As reported in the 2010 Census, more than 70% of Californians under the age of 25 identified themselves as “people of color.” Without a doubt, California's future is colorful. One Los Angeles foundation has committed to making it more successful as well.
The California Endowment has made a seven-year commitment of $50 million to improving the education and health of boys and young men of color in California. This impressive commitment came in response to starting statistics from an attorney general's report linking elementary school truancy and crime rates. (See California Endowment: Los Angeles Grants).
The Endowment's $50 million is going towards a campaign called Sons & Brothers Across California, which aims to boost literacy, while reducing chronic truancy and drop out rates. The campaign will focus on three critical benchmarks; third grade reading, high school graduation, and post-secondary certification. Children and teenage African-American males are the sole target of the campaign because socioeconomic research shows they are, by far, the most at-risk group in the state.
The foundation has enlisted none other than Bridge Street President and CEO, Martin Ludlow, to be the campaign's spokesman. You might recognize Ludlow from his stint as a Los Angeles City Councilman or from his highly-publicized ethics investigation. While on the Council, Ludlow was fixated on reducing gang violence. Now he's joined forces with one of the city's biggest names in philanthropy to reverse the negative trajectory and redirect African-American men towards productive lifestyles.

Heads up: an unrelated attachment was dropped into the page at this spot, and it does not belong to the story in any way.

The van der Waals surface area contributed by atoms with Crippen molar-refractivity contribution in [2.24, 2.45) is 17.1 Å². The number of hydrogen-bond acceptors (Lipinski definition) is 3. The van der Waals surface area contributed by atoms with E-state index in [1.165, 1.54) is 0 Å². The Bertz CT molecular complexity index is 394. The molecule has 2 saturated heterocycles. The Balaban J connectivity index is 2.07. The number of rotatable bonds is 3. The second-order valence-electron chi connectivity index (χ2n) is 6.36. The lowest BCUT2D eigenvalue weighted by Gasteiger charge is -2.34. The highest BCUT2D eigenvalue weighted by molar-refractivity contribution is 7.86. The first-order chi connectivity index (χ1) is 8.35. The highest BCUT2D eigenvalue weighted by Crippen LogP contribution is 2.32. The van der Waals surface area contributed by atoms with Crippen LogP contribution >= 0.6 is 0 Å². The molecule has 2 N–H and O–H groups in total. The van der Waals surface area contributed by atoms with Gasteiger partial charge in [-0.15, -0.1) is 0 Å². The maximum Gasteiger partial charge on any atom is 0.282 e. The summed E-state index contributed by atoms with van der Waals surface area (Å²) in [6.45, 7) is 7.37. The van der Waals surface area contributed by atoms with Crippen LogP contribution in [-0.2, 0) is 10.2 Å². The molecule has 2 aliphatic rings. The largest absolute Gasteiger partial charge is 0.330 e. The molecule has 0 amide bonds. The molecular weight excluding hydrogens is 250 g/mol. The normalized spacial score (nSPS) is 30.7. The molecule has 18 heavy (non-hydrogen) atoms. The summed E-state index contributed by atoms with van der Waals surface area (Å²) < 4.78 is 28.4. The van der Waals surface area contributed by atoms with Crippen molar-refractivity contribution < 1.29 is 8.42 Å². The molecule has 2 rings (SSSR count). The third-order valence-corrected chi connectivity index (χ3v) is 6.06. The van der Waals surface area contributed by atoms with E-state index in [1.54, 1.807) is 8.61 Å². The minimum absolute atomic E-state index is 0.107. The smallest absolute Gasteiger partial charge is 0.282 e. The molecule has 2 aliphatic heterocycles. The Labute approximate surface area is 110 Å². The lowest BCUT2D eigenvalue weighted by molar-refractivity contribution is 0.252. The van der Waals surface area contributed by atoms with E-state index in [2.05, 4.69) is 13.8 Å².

Ludlow intends for the Sons & Brothers campaign to change the “entire ecosystem” for African-American males, and he's asking for help from the rest of the philanthropic community. “We believe now is the time to take action by investing in our sons and brothers of color because that is the demographic group that performs lowest across socioeconomic categories,” Ludlow explained. “The investment is extraordinary, but alone it is not enough to get the job done. It is more of a call to action to other organizations we are hoping heed that call.”
If anyone understands what it means to overcome staggering odds as an African-American boy, it's Martin Ludlow. After being born in 1964 to a black father and a white mother and going through the foster home and adoption process, Ludlow went on achieve success in politics, business, and social service. Clearly, the California Endowment understands that the fate of young African-American men equates to the fate of California. Now how many other philanthropists will follow its lead?